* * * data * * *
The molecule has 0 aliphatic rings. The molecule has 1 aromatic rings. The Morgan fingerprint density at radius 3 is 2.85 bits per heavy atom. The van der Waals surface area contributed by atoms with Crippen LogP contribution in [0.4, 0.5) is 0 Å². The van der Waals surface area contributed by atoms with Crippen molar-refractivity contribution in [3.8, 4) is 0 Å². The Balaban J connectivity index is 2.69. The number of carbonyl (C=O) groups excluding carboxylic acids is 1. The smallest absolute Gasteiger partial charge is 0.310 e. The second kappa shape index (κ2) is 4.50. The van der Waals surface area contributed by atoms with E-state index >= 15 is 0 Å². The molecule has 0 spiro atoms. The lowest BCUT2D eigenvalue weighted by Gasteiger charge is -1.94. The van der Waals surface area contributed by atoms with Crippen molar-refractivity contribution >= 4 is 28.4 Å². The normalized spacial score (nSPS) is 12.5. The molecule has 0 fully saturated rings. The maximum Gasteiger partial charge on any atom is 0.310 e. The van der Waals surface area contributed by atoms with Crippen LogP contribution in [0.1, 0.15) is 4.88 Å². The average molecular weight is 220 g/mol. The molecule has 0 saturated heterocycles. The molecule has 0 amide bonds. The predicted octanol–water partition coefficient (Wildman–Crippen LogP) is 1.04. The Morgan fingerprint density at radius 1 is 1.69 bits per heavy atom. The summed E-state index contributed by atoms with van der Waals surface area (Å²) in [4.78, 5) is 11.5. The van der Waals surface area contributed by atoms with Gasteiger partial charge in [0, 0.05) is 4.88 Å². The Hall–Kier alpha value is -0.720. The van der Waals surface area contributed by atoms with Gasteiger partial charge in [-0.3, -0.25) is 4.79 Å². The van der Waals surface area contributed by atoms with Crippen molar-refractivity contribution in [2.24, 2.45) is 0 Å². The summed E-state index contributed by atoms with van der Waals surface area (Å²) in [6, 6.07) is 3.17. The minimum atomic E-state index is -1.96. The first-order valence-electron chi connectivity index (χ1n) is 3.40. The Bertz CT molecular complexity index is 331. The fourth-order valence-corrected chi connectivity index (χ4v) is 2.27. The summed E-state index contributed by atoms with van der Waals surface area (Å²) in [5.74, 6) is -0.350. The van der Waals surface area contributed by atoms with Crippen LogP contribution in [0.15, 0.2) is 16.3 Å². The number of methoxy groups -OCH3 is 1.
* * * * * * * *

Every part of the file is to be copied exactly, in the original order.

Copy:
The molecule has 0 aliphatic rings. The molecule has 1 aromatic rings. The Morgan fingerprint density at radius 3 is 2.85 bits per heavy atom. The van der Waals surface area contributed by atoms with Crippen LogP contribution in [0.4, 0.5) is 0 Å². The van der Waals surface area contributed by atoms with Crippen molar-refractivity contribution in [3.8, 4) is 0 Å². The Balaban J connectivity index is 2.69. The number of carbonyl (C=O) groups excluding carboxylic acids is 1. The smallest absolute Gasteiger partial charge is 0.310 e. The second kappa shape index (κ2) is 4.50. The van der Waals surface area contributed by atoms with E-state index >= 15 is 0 Å². The molecule has 0 spiro atoms. The lowest BCUT2D eigenvalue weighted by Gasteiger charge is -1.94. The van der Waals surface area contributed by atoms with Crippen molar-refractivity contribution >= 4 is 28.4 Å². The normalized spacial score (nSPS) is 12.5. The molecule has 0 fully saturated rings. The maximum Gasteiger partial charge on any atom is 0.310 e. The van der Waals surface area contributed by atoms with Crippen LogP contribution in [0.1, 0.15) is 4.88 Å². The average molecular weight is 220 g/mol. The molecule has 0 saturated heterocycles. The molecule has 0 amide bonds. The predicted octanol–water partition coefficient (Wildman–Crippen LogP) is 1.04. The Morgan fingerprint density at radius 1 is 1.69 bits per heavy atom. The summed E-state index contributed by atoms with van der Waals surface area (Å²) in [4.78, 5) is 11.5. The van der Waals surface area contributed by atoms with Gasteiger partial charge in [0, 0.05) is 4.88 Å². The Hall–Kier alpha value is -0.720. The van der Waals surface area contributed by atoms with Gasteiger partial charge in [-0.3, -0.25) is 4.79 Å². The van der Waals surface area contributed by atoms with Crippen molar-refractivity contribution in [2.24, 2.45) is 0 Å². The summed E-state index contributed by atoms with van der Waals surface area (Å²) in [6, 6.07) is 3.17. The minimum atomic E-state index is -1.96. The first-order valence-electron chi connectivity index (χ1n) is 3.40. The Bertz CT molecular complexity index is 331. The fourth-order valence-corrected chi connectivity index (χ4v) is 2.27. The summed E-state index contributed by atoms with van der Waals surface area (Å²) in [5.74, 6) is -0.350. The van der Waals surface area contributed by atoms with Crippen LogP contribution in [0.15, 0.2) is 16.3 Å². The number of methoxy groups -OCH3 is 1.